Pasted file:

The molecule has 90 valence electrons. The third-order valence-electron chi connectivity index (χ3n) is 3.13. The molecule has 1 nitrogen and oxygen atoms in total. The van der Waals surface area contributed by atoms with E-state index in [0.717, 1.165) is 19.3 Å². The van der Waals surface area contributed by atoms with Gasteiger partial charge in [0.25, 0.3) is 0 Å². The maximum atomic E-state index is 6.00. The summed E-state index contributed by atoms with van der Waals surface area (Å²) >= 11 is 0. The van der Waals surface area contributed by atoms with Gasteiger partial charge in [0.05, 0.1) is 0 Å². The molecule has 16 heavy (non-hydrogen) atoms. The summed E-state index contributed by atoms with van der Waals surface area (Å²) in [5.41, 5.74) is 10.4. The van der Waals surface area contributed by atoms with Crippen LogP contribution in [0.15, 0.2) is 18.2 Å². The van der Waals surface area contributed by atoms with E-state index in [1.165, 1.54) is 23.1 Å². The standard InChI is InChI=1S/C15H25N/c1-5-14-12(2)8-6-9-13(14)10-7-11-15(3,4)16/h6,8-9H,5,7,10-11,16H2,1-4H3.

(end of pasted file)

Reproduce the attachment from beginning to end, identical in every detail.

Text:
The molecule has 90 valence electrons. The third-order valence-electron chi connectivity index (χ3n) is 3.13. The molecule has 1 nitrogen and oxygen atoms in total. The van der Waals surface area contributed by atoms with E-state index in [0.717, 1.165) is 19.3 Å². The van der Waals surface area contributed by atoms with Gasteiger partial charge in [0.25, 0.3) is 0 Å². The maximum atomic E-state index is 6.00. The summed E-state index contributed by atoms with van der Waals surface area (Å²) >= 11 is 0. The van der Waals surface area contributed by atoms with Gasteiger partial charge in [0.05, 0.1) is 0 Å². The molecule has 16 heavy (non-hydrogen) atoms. The summed E-state index contributed by atoms with van der Waals surface area (Å²) in [5.41, 5.74) is 10.4. The van der Waals surface area contributed by atoms with Crippen LogP contribution in [0.15, 0.2) is 18.2 Å². The van der Waals surface area contributed by atoms with E-state index in [1.165, 1.54) is 23.1 Å². The standard InChI is InChI=1S/C15H25N/c1-5-14-12(2)8-6-9-13(14)10-7-11-15(3,4)16/h6,8-9H,5,7,10-11,16H2,1-4H3.